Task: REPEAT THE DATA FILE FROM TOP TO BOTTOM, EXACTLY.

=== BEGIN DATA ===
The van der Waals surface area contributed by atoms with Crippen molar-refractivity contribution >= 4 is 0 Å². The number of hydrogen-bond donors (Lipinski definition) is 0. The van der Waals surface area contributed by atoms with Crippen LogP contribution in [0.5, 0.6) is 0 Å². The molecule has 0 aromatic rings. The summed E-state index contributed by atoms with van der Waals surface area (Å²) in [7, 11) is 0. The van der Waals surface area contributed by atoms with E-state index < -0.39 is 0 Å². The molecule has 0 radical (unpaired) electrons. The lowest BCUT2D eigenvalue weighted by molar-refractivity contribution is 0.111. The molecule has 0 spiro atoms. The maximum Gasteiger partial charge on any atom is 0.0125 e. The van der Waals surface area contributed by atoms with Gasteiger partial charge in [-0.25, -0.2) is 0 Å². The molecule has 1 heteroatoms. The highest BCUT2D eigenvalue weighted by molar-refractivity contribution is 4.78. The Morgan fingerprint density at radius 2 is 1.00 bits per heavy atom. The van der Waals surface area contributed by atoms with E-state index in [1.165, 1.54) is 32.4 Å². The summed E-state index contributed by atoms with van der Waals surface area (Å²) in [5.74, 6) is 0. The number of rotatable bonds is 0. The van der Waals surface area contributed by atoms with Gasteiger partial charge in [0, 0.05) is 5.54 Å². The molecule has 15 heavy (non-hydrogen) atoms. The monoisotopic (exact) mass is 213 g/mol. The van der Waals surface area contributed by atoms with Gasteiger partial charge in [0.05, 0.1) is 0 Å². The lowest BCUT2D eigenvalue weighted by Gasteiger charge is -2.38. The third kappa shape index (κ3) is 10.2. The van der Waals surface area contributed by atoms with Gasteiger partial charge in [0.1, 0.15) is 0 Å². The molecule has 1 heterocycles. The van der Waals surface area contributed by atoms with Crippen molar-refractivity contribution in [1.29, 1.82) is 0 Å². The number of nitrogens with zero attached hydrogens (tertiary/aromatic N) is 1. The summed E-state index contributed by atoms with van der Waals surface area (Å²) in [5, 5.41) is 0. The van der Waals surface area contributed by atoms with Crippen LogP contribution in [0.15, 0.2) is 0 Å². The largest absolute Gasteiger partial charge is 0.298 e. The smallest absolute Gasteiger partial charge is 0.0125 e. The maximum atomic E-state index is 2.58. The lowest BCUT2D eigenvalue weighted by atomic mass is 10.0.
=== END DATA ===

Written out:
The van der Waals surface area contributed by atoms with Crippen molar-refractivity contribution >= 4 is 0 Å². The number of hydrogen-bond donors (Lipinski definition) is 0. The van der Waals surface area contributed by atoms with Crippen LogP contribution in [0.5, 0.6) is 0 Å². The molecule has 0 aromatic rings. The summed E-state index contributed by atoms with van der Waals surface area (Å²) in [7, 11) is 0. The van der Waals surface area contributed by atoms with E-state index < -0.39 is 0 Å². The molecule has 0 radical (unpaired) electrons. The lowest BCUT2D eigenvalue weighted by molar-refractivity contribution is 0.111. The molecule has 0 spiro atoms. The maximum Gasteiger partial charge on any atom is 0.0125 e. The van der Waals surface area contributed by atoms with Gasteiger partial charge in [-0.25, -0.2) is 0 Å². The molecule has 1 heteroatoms. The highest BCUT2D eigenvalue weighted by molar-refractivity contribution is 4.78. The Morgan fingerprint density at radius 2 is 1.00 bits per heavy atom. The van der Waals surface area contributed by atoms with E-state index in [1.165, 1.54) is 32.4 Å². The summed E-state index contributed by atoms with van der Waals surface area (Å²) in [5.74, 6) is 0. The number of rotatable bonds is 0. The van der Waals surface area contributed by atoms with Gasteiger partial charge in [0, 0.05) is 5.54 Å². The molecule has 15 heavy (non-hydrogen) atoms. The monoisotopic (exact) mass is 213 g/mol. The van der Waals surface area contributed by atoms with Gasteiger partial charge in [0.05, 0.1) is 0 Å². The lowest BCUT2D eigenvalue weighted by Gasteiger charge is -2.38. The third kappa shape index (κ3) is 10.2. The van der Waals surface area contributed by atoms with Gasteiger partial charge in [0.1, 0.15) is 0 Å². The molecule has 1 heterocycles. The van der Waals surface area contributed by atoms with Crippen molar-refractivity contribution in [1.29, 1.82) is 0 Å². The number of nitrogens with zero attached hydrogens (tertiary/aromatic N) is 1. The summed E-state index contributed by atoms with van der Waals surface area (Å²) in [5, 5.41) is 0. The van der Waals surface area contributed by atoms with Crippen LogP contribution in [0.15, 0.2) is 0 Å². The largest absolute Gasteiger partial charge is 0.298 e. The smallest absolute Gasteiger partial charge is 0.0125 e. The maximum atomic E-state index is 2.58. The lowest BCUT2D eigenvalue weighted by atomic mass is 10.0.